BEIRUT – Lebanese leaders called on their people Sunday to reject sectarian attacks after a pair of rockets slammed into a Beirut neighborhood, raising fears that spillover violence from the conflict in neighboring Syria had come to the Lebanese capital.
The early-morning strike, which left four men wounded, was widely seen as an attempt to foment sectarian strife and discord in a nation that shares many of the demographic traits of Syria, where a more-than-two-year conflict has played out across religious and ethnic lines.
Lebanese President Michel Suleiman called on citizens to “cut off the road to sedition,” in one of a number of public statements by politicians urging calm and exhorting against retaliation.
The continuing carnage in Syria has escalated tensions in Lebanon, but Beirut had until now been spared violence related to the conflict.
The northern Lebanese city of Tripoli, however, has seen a week of gunbattles between supporters and opponents of Syrian President Bashar Assad that have left at least 25 dead. The army deployed there in a bid to stem the mayhem.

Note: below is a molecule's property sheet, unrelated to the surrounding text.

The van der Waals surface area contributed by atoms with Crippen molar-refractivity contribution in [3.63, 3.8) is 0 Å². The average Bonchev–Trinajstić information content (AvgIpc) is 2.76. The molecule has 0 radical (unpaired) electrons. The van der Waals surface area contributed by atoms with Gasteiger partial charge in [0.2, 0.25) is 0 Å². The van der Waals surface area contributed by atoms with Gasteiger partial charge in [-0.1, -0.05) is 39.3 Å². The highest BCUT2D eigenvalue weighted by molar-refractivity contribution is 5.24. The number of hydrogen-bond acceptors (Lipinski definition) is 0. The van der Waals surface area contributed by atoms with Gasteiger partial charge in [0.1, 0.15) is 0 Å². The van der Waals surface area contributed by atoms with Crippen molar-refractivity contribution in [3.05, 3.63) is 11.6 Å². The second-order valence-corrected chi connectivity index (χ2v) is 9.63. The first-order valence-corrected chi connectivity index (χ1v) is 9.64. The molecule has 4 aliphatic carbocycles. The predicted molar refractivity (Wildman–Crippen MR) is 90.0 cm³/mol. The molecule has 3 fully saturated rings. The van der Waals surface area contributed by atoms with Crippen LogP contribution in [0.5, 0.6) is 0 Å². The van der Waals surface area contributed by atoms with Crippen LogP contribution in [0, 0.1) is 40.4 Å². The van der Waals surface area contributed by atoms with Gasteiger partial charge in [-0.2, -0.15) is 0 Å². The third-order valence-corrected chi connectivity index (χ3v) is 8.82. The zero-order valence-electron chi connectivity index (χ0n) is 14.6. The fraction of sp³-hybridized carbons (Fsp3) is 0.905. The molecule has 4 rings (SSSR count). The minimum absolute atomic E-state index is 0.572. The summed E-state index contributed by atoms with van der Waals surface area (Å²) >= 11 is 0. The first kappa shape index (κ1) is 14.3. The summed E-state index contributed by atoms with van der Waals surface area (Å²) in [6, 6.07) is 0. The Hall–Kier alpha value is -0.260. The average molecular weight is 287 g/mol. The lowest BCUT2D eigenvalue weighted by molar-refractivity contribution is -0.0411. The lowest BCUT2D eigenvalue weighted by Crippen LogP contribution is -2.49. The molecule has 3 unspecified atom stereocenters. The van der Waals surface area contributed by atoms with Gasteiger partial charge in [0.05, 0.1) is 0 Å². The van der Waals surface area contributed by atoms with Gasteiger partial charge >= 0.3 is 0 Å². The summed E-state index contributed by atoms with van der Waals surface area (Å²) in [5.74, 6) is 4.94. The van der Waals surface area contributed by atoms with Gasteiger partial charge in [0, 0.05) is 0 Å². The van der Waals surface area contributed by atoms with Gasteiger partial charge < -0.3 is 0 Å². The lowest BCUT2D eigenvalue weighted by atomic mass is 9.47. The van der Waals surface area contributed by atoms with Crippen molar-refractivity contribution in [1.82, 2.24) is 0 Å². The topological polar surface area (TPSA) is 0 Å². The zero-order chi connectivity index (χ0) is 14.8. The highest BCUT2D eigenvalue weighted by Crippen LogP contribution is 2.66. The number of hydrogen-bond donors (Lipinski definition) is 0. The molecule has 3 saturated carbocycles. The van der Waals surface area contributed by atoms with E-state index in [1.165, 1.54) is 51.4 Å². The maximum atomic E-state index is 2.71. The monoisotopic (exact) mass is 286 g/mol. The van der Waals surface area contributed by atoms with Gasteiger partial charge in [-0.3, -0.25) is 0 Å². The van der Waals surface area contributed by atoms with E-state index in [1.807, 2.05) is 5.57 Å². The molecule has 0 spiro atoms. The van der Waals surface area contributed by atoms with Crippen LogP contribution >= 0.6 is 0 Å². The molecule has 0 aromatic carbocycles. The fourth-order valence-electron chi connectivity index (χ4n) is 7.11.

The two rockets in Beirut struck a neighborhood in the south of the city that is a stronghold of the militant group Hezbollah, a major political and military power in Lebanon. Many viewed the strikes as a reaction to Hezbollah’s role helping Assad fight the uprising against his rule.
The attacks came 12 hours after Hezbollah’s leader, Hassan Nasrallah, declared in a fiery speech that the militant Shiite group would throw all its weight behind Assad in the Syrian struggle.
Reaction to the speech tended to break along sectarian lines. Shiite leaders generally praised Hezbollah’s stance, but many Sunni Muslims in Lebanon back the rebellion against Assad and resent Hezbollah’s intervention on behalf of the Syrian government. Sunni Muslims are leading the rebellion against Assad, a member of the Alawite sect, which is considered a Shiite offshoot.
Officials said Sunday’s attack in Beirut involved Grad rockets, which are notoriously inaccurate. The shells were fired from within Lebanon, from a hillside about six miles away from where they struck, authorities said.
The four injured were all Syrian workers employed at a used-car lot. All were hit with shrapnel and debris, but none of the wounds was said to be life-threatening.